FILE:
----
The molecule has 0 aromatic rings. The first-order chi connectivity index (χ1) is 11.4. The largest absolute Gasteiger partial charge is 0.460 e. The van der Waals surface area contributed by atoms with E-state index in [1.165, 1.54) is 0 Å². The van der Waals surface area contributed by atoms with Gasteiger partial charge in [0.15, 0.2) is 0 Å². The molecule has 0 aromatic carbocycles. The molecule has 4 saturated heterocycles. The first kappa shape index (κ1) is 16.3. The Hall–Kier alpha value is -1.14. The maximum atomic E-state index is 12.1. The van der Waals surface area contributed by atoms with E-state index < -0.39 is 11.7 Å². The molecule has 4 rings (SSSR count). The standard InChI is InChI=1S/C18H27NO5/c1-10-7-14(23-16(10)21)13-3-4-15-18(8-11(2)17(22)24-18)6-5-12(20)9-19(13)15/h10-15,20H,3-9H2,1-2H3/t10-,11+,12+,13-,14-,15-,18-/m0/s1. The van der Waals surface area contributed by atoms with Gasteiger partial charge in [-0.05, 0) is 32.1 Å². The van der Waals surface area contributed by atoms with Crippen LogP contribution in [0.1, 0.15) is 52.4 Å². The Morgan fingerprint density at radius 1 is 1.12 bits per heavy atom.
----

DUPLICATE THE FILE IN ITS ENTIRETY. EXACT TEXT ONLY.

The molecule has 0 aromatic rings. The first-order chi connectivity index (χ1) is 11.4. The largest absolute Gasteiger partial charge is 0.460 e. The van der Waals surface area contributed by atoms with E-state index in [1.165, 1.54) is 0 Å². The van der Waals surface area contributed by atoms with Gasteiger partial charge in [0.15, 0.2) is 0 Å². The molecule has 0 aromatic carbocycles. The molecule has 4 saturated heterocycles. The first kappa shape index (κ1) is 16.3. The Hall–Kier alpha value is -1.14. The maximum atomic E-state index is 12.1. The van der Waals surface area contributed by atoms with E-state index < -0.39 is 11.7 Å². The molecule has 4 rings (SSSR count). The standard InChI is InChI=1S/C18H27NO5/c1-10-7-14(23-16(10)21)13-3-4-15-18(8-11(2)17(22)24-18)6-5-12(20)9-19(13)15/h10-15,20H,3-9H2,1-2H3/t10-,11+,12+,13-,14-,15-,18-/m0/s1. The van der Waals surface area contributed by atoms with Gasteiger partial charge in [-0.05, 0) is 32.1 Å². The van der Waals surface area contributed by atoms with Crippen LogP contribution in [0.1, 0.15) is 52.4 Å². The Morgan fingerprint density at radius 1 is 1.12 bits per heavy atom.